Exercise 3.2 Monotypes

I started practicing the monotypes using my ink portraits from the previous exercise.  I found the process fun to first paint on glass over the original and then make a print.   I used glass because I had a piece for a palette.   I started with yellow for highlights and a darker colour for shadows and painted the shadows first.   It reminded me of colouring in a kids colouring book.   The prints have a dry brushed quality and flat with little depth.   I feel unsure about what needs extra paint once the print is done because they are consistently painted leaving me to touch all of it.  This is partly down to there being very little differences in value in the ink painting.  I try adding more to the shadow where the original had more and this didn’t help in most cases.   I tried removing paint from the eyes (on the glass) which I found helped create instant focus on the eyes and made the face feel like it was looking harder at me.   I then felt the yellow was not adding to the print and removed it leaving no paint.  I found using more solvent helped bleed colours and to lesson the brush strokes creating a sponged effect.   The less solvent meant more of the brush strokes remained visible.  It seems that the type of paper used for printing affects the result.   I’ve used mostly silver printing paper at 250gsm which comes out lighter than using thiner drawing paper at 100gsm which absorbs more paint.

Then I decided to try using a photo of someone else.  This lead me to try applying more solvent to the background to create pattern and less focus on the brushwork.  Then to use less solvent on the face to get sharper brushwork showing the facial features.   I found too much paint on the face resulted in loosing the features, even though it looked ok on the glass the print came out too dark.  Like Eleanor Moreton I used a large brush for the background with a darker value and a smaller brush with lighter value for the face and body.  I love some of the unintended effects for example where the paint had more solvent mixed in the background resulted in a sponged effect.  With sufficient paint and solvent the effect had a wet look with lines joining the dots, with less the effect became drier and dotty.    The sharpe brushed lines on the jacket came out lighter than expected but the lines create an interesting delicate pattern that is flat and feels like clothing.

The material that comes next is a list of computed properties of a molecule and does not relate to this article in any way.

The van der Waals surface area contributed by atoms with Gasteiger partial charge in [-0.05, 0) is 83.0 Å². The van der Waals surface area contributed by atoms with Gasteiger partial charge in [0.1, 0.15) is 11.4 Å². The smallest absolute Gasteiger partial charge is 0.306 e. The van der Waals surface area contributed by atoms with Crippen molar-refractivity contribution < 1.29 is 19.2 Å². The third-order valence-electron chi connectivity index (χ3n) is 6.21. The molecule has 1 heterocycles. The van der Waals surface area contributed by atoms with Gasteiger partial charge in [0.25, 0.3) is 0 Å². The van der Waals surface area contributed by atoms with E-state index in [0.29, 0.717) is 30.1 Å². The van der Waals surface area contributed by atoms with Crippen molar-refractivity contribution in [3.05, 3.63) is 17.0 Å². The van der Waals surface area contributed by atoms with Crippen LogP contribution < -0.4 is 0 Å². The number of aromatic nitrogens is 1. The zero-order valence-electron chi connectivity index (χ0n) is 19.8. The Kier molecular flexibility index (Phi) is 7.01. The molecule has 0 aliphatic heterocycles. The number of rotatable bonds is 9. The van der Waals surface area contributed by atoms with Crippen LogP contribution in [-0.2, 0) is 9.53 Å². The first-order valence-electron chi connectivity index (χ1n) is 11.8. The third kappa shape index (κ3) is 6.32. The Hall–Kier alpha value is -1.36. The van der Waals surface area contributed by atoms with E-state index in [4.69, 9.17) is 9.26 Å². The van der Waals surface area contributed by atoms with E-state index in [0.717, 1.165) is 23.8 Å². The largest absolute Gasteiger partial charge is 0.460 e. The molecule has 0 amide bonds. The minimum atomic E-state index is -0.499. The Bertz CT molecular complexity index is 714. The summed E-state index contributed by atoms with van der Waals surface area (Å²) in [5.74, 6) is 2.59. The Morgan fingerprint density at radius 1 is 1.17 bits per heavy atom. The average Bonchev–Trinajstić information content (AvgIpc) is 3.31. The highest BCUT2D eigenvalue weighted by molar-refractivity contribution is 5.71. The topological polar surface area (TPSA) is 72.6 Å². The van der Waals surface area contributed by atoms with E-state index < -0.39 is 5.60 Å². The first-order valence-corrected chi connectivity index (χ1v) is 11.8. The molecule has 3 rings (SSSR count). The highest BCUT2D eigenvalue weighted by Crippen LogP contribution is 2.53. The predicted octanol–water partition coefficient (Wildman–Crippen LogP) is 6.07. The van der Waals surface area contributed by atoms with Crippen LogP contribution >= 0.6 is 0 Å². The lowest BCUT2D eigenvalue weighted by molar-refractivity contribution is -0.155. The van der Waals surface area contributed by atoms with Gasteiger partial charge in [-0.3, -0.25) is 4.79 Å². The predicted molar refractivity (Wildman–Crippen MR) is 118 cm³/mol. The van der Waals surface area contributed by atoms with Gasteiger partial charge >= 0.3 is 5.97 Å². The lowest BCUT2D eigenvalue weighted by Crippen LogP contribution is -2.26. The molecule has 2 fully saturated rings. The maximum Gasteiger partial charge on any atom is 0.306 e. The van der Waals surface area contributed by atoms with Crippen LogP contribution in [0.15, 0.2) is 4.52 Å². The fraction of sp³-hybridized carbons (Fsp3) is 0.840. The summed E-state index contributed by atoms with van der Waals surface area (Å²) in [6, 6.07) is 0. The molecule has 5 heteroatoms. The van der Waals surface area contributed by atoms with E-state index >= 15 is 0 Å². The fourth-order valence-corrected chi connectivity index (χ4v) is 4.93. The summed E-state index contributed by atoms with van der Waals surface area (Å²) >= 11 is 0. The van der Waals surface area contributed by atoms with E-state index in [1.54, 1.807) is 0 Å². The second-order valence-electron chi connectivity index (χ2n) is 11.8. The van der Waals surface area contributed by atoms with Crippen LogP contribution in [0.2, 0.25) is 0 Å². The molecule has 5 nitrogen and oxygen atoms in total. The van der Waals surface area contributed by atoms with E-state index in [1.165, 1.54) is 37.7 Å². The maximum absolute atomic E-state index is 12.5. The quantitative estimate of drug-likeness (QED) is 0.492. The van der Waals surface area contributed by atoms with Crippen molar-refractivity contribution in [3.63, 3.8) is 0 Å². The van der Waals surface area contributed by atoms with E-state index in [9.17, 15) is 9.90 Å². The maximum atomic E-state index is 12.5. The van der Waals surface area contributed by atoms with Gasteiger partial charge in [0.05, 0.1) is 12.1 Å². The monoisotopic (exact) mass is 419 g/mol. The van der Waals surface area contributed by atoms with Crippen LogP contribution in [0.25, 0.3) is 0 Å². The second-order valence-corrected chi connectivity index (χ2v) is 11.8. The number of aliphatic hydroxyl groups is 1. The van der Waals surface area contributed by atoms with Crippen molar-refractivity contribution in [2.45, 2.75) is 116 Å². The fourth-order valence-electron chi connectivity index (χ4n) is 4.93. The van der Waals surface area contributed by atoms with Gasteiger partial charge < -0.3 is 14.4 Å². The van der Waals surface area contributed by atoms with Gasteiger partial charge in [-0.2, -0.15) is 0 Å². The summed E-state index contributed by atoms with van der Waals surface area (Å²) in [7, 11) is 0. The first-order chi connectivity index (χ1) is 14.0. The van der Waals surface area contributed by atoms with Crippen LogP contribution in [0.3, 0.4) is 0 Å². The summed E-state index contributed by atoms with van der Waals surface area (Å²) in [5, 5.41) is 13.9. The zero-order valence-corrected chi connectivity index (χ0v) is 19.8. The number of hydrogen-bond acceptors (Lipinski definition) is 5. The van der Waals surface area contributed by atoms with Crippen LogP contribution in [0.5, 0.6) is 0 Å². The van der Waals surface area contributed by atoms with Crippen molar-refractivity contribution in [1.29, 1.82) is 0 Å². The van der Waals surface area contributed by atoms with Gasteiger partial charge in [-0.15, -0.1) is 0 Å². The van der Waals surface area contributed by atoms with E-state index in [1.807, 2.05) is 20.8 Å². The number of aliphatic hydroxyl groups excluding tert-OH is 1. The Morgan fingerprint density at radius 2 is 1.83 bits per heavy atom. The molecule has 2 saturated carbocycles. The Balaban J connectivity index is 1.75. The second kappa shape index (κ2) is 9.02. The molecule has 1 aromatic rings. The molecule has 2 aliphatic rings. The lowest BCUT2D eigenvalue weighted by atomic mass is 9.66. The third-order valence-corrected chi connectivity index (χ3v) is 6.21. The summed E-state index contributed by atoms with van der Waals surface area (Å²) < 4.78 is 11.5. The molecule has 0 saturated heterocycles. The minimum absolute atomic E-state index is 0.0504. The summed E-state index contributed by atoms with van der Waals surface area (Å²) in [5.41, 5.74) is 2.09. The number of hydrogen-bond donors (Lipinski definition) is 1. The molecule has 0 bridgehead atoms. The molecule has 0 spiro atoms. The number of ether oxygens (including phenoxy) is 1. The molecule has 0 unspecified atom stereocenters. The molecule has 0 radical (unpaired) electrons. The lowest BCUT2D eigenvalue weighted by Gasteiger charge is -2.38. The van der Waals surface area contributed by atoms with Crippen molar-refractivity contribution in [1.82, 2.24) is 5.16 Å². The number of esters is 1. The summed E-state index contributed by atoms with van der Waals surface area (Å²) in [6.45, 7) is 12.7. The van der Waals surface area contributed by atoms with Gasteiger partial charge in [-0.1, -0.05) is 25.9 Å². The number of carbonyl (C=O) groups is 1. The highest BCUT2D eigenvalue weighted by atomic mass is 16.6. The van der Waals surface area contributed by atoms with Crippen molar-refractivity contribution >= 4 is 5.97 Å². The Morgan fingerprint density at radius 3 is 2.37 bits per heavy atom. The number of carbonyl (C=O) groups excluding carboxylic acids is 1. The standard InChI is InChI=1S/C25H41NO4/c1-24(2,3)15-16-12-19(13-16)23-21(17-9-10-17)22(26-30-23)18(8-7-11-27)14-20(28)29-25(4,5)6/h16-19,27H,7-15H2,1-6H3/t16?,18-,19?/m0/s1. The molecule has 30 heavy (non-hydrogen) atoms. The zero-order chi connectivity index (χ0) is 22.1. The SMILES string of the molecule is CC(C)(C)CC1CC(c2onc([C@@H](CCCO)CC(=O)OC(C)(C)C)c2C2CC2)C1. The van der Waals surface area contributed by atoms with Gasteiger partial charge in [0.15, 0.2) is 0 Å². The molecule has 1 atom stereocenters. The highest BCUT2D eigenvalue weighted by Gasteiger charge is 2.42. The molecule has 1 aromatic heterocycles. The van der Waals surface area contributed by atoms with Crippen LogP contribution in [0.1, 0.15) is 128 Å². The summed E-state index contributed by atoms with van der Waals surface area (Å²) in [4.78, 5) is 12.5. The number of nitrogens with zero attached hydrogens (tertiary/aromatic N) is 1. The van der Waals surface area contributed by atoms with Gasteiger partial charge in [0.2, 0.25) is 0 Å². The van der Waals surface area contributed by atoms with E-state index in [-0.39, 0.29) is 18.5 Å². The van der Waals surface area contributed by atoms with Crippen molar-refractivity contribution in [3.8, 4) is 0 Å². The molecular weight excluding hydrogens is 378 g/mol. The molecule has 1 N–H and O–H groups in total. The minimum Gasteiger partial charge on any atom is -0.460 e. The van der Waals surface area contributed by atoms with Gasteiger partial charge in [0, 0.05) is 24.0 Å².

I considered simplifying the face to features like Annie Kevans however this is harder than it looks.   I felt I needed to paint more of the wrinkles and facial lines than just the eyes nose and mouth.   The result feels more a caricature.   I think I needed the blue to be a lower value so that the eyes and mouth stand out more and the background a touch lighter.   I tried again and this time kept the background blank and most of the face, then using a pale red paint the shadows on the face.  This came out much better with greater likeness than many of the others.



Whilst doing this exercise I tried to drawing the portrait using marks similar to how I’d paint it and found it useful to get a feel for how I might do more sketches like this.  Although it did have more detail than was necessary.


Exercise 3.3 Removing paint

I tried removing paint using a soft rag with a bit of solvent from the eyes and mouth like Yuko Nasu however being on glass there was little trace of what was.   I did try a light touch and managed to get a swirl effect distorting the eye.   Certainly leaving eyes and other areas blank helped make them standout in print.

I used rough rag on the clothes resulting in streaks like a dry brush.  I used tissue paper to remove highlight on nose, eyes, cheeks and ear.   I used cotton buds along wrinkles and in the background, I used paint moving stick for hair giving a sharper line.  On the last I painted the whole area one colour then removed highlights with various items, like a rag, cotton bud, brush with varying amounts of solvent.    The result is striking and reminds me of the earlier work in assignment 1 where white was painted on dark ground.   Using different things to remove paint creates contrasting marks.  The vertical blurred wavy background helps bring the portrait forward.  The sharper curved lines of the clothes helps frame the portrait.


The following are some of the prints I rejected mostly because they didn’t have enough contrast or detail.

Exercise 3.4 Adding paint